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A Devotee by Mary Cholmondeley

Loftus went straight to Wilderleigh


At

Sibyl's wish she and Mr. Loftus went straight to Wilderleigh. They reached it after several hours' journey on the evening of their wedding-day. And gradually the nervous exhaustion and acute headache from which he had been suffering, and which had become almost unbearable in the train, relaxed their hold upon him. They were sitting in the cool, scented twilight on the terrace. Through the half-darkness came the low voice of the river talking to itself. Noise and light and other voices, and this dreadful day, were gone at last.

He gave a sigh of relief and smiled deprecatingly at her. They had hardly spoken since they were married. She was sitting near him, a slender figure in her pale gown, that shimmered in the feeble light. But there was light enough for her to see him smile, and she smiled back at him with her whole heart in her lovely eyes. No thought of self lurked in those clear depths, and Mr. Loftus, looking into them, and remembering how, on this her wedding day, her whole mind had been absorbed, to the entire oblivion of a bride's divided feelings, in the one fact that he was suffering, was touched, but not with elation.

The long listless hand lying palm upwards on his knee made a slight movement, and in instant response to it her hand was placed in his. His closed over it. Perhaps nothing could have endeared her more to him than the mute response that had waited on his mute appeal, and had not forestalled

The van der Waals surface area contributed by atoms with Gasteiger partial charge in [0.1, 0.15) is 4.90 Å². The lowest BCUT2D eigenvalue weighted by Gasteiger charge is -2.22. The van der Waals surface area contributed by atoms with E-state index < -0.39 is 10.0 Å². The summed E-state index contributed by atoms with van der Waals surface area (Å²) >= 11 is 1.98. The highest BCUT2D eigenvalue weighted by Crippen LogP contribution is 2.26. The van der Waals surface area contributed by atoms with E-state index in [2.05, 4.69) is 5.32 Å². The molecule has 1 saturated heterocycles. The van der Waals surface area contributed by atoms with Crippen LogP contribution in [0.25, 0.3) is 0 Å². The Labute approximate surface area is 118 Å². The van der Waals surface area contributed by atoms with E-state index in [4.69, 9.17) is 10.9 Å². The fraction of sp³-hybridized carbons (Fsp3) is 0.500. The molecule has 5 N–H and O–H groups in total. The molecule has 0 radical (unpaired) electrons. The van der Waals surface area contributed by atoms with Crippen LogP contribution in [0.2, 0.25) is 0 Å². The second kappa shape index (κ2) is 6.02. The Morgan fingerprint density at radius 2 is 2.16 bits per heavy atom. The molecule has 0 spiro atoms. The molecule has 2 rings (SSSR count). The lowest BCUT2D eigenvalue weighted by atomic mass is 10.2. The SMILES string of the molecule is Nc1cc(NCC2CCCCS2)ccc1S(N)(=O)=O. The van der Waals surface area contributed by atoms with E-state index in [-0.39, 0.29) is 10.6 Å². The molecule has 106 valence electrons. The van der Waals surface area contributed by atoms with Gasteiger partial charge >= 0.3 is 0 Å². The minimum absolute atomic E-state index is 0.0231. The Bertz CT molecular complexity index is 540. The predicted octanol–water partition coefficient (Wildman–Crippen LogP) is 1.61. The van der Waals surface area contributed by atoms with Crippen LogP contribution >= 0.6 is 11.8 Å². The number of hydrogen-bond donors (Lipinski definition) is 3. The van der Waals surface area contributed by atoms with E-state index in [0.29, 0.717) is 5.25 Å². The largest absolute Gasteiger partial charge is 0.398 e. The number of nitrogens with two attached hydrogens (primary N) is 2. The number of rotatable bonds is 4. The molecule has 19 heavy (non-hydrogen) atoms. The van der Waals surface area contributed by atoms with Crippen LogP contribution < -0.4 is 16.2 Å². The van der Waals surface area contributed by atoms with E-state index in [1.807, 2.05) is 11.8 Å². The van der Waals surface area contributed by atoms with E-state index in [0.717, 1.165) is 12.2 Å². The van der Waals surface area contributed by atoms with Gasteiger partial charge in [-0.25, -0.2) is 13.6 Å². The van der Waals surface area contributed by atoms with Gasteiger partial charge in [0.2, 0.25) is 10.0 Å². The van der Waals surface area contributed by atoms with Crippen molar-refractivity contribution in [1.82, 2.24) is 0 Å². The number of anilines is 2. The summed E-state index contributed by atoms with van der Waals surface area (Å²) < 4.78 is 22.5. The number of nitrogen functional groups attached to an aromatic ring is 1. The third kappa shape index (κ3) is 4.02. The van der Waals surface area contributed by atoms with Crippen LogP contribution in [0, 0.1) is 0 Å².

it.

His hand clasping hers, he drew her slightly, and, obeying its pressure, she leaned towards him.

'My Sibyl!' he said, and she involuntarily drew closer to him, for something in his voice and manner, in spite of their exceeding gentleness and tenderness, seemed to remove him from her. 'Fate has been hard upon you that I should have been ill on your wedding-day.'

'No,' she said, timidly pushing off from shore into the new world upon her little raft. 'Fate was kind, because to-day has been the first day when I could be with you and take care of you.'

'You take too much care of me.'

'I care for nothing else,' she said, her voice faltering, adoration in her eyes.

One white star peered low in the western heaven through the violet dusk.

'Once long ago, before you were born,' said Mr. Loftus, 'I loved someone, and she said she loved me, and we were married. But after a time she brought trouble upon me, Sibyl.'

The great current had caught the little raft, and was hurrying it out to sea.

'I will never bring trouble upon you,' said the young girl, her lips trembling as she stooped to kiss his hand. 'When you are tired you shall lean on my arm. When your eyes are tired I will read to you. I will take care of you, and keep all trouble from you.'

'Till I die,' he said below his breath, more to himself than to her.

'Till you die,' she answered.

And so, but this time very lightly, Mr. Loftus leaned once again, or made as if he leaned, on the fragile reed of human love.


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